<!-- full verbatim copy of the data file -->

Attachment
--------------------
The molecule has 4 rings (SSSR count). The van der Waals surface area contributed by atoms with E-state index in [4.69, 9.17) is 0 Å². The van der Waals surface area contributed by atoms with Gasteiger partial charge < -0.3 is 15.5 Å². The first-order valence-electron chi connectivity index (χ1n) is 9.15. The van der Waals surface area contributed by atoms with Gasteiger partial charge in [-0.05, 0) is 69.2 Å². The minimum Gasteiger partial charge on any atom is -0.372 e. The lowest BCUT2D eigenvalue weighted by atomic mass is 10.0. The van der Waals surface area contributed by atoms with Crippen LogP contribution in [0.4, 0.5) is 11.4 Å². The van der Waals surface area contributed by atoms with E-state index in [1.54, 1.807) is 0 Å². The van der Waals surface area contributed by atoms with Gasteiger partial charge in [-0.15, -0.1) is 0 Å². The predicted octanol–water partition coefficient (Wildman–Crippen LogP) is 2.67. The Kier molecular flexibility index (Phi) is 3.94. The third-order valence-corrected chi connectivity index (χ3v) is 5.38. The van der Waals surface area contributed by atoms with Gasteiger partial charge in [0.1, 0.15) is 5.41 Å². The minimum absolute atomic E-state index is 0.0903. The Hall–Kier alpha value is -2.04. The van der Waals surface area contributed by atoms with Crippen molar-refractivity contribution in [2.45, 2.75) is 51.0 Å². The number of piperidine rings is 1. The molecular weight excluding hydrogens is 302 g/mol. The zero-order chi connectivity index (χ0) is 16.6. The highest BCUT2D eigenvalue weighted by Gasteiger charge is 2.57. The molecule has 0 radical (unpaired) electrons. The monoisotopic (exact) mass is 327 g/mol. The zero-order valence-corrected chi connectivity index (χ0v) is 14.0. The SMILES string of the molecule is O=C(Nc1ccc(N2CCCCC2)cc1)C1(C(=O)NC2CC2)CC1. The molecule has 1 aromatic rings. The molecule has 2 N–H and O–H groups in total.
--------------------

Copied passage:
The molecule has 4 rings (SSSR count). The van der Waals surface area contributed by atoms with E-state index in [4.69, 9.17) is 0 Å². The van der Waals surface area contributed by atoms with Gasteiger partial charge < -0.3 is 15.5 Å². The first-order valence-electron chi connectivity index (χ1n) is 9.15. The van der Waals surface area contributed by atoms with Gasteiger partial charge in [-0.05, 0) is 69.2 Å². The minimum Gasteiger partial charge on any atom is -0.372 e. The lowest BCUT2D eigenvalue weighted by atomic mass is 10.0. The van der Waals surface area contributed by atoms with Crippen LogP contribution in [0.4, 0.5) is 11.4 Å². The van der Waals surface area contributed by atoms with E-state index in [1.54, 1.807) is 0 Å². The van der Waals surface area contributed by atoms with Gasteiger partial charge in [-0.15, -0.1) is 0 Å². The predicted octanol–water partition coefficient (Wildman–Crippen LogP) is 2.67. The Kier molecular flexibility index (Phi) is 3.94. The third-order valence-corrected chi connectivity index (χ3v) is 5.38. The van der Waals surface area contributed by atoms with Gasteiger partial charge in [0.1, 0.15) is 5.41 Å². The minimum absolute atomic E-state index is 0.0903. The Hall–Kier alpha value is -2.04. The van der Waals surface area contributed by atoms with Crippen molar-refractivity contribution in [2.45, 2.75) is 51.0 Å². The number of piperidine rings is 1. The molecular weight excluding hydrogens is 302 g/mol. The zero-order chi connectivity index (χ0) is 16.6. The highest BCUT2D eigenvalue weighted by Gasteiger charge is 2.57. The molecule has 0 radical (unpaired) electrons. The monoisotopic (exact) mass is 327 g/mol. The zero-order valence-corrected chi connectivity index (χ0v) is 14.0. The SMILES string of the molecule is O=C(Nc1ccc(N2CCCCC2)cc1)C1(C(=O)NC2CC2)CC1. The molecule has 1 aromatic rings. The molecule has 2 N–H and O–H groups in total.